The itinerary of General Campbell’s tour was decided by the prevailing winds. The party embarked on the brig Maria not exactly knowing which direction they would take.

July 25th 1785
The wind continued against us for Shelburne tho’ quite in our favor for stretching to the Northward, the General’s intended route, after having finished his Tour to the Westward ‘t was now given out that; should the wind be North or South, on our clearing the Harbour, We were to sail.
We clear’d the Beach by 12 oClock, and finding the wind So. Wst we altered our course for the Island of St. John’s, where we arrived by the 28th without anything remarkable on our passage, except our, fortunately, passing between the main land and a Shoal of Rocks near the entrance of the Gut of Canso, which our pilot, who was a Fisherman we met with on our way, declared, was “only whale playing” on the Water, and that, for his part, he had been more than a hundred times, Fishing about the Coast, with his Boy, and Shallop, and never met with any accident, so that, in his idea, our, Poor Brig, was diminished to a Boat. We kept our Eyes, for several miles, upon this whale, as he term’d it, but found the appearance still the same, which confirmed our opinion of its being, a Breaker.

July 28th
This morning Captain Calbeck, the Attorney General of this Place, and two Gentlemen with him visited us. This is a good harbour, having in the middle of the Entrance, from 12 to 14 fathoms Water, and not less than 8 up to Charlotte Town, the Capital of this Island. The entrance of the Harbor is 1000 Yards in width, and runs, about a mile before it opens to the Town, and three fine Rivers viz. : one on the left call’d Elliot River, that in front, and due North, in the direction of the Entrance, is call’d Yorke River, and by some the North River, and that which runs from the Town to the Eastward, is named Hillsborough River. These Rivers are said to be full of Fish, of every kind, common to this Climate, great quantities of Oysters, are Bedded here, and Trout are found in vast abundance. There are between 60 and 70 Houses in Charlotte Town. The Governor has a small House there, and one at this Farm, situated near Fort Amherst, on the west side of the entrance of this Harbour [There has been a Barrack in this Fort, but no remains of it are at present to be seen, and the Fort quite in ruins, an old french Mortar is the only piece of ordnance in this Fort or rather Redout, bring Square, without Flanks.]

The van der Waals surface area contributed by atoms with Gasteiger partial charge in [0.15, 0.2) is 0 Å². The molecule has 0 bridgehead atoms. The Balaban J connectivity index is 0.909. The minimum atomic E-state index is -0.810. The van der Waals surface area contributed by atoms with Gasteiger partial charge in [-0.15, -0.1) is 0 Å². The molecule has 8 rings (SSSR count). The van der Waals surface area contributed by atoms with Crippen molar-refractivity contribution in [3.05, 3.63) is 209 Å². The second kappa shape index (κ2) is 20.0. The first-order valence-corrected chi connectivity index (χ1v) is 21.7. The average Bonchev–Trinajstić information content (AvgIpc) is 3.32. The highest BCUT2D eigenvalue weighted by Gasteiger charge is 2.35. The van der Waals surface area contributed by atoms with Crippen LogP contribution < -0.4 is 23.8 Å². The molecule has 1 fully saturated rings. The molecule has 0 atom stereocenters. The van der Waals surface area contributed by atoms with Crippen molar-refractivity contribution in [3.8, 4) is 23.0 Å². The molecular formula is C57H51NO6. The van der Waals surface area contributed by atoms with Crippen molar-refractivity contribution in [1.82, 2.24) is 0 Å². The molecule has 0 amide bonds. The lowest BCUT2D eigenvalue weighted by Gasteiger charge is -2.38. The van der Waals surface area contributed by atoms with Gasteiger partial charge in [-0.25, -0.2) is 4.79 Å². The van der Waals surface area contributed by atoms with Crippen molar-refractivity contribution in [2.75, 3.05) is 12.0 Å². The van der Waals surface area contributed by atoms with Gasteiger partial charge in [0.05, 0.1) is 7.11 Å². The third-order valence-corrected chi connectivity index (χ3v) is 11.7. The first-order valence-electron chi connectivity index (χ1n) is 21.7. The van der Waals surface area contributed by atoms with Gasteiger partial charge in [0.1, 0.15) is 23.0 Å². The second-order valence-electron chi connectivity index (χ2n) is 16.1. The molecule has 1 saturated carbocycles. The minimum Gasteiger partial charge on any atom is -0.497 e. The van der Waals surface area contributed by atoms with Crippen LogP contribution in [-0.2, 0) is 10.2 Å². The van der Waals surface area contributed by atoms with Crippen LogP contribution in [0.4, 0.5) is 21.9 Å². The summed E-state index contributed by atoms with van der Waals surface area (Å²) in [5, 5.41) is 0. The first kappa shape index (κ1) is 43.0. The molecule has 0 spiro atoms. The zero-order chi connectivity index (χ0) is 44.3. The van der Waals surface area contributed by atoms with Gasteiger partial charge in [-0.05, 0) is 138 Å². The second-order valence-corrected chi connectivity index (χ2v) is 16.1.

Thomas Wright’s 1780 map of Charlottetown. Made 5 years before Booth’s visit it shows only about half the number of structures noted by Booth suggesting that the town had doubled in size in 5 years. The defensive works at Patterson’s Battery, including the barracks can be seen at the west end of what would become Water Street. The only named street is Queen Street running from Patterson’s Field to a wharf which did not even extend to the edge of the flats exposed at low tide. A copy of the map can be found at the P.E.I. Public Archives and Records Office

To-day we dined with the Chief Justice; the Brigade Major Gordon, was not of the Party, having rode to St. Peters, to explore that part of the Country. I walk’d round the Town, and examined the Ground on which part the of the Barracks, that had been built for the Troops, Garrison’d here, in the war, are still standing, vizt. one wing of a Pile of Barracks, that were never completed, the other wing, and return, having been taken away by the Refugee’s, and others, for fire wood etc.  Capt. Calbeck says, the part that is gone, was only Framed. There are also standing a barrack, in front, and near Patterson’s Battery, a Guardhouse , an Hospital, and a Commanding officer’s Quarter. In the rear of the Town, has been a Field Fort, thrown up for the Inhabitants to retire to, in case of an Enemy taking possession of their Works in front. [The Inhabitants set fire to it, saying twas a harbor for muskito’s. Capt. Calbeck inform’d me this on my observing the Fascines burnt & also a Gun Carriage partly destroyed.] This Fort is now totally in ruins, as is the battery above mention’d  The Fort consisted of 4 confined half Bastions; the whole faced, and lined with Fascines, having, on each Flank, a Gun; but the Ground, in the rear again of this Work, has too great a command to render it a permanent Post. Patterson’s Battery consists of 9 Guns of different Calibres, tis 30 feet or so above the Water and is well situated for defending the approach to the Town, on that side.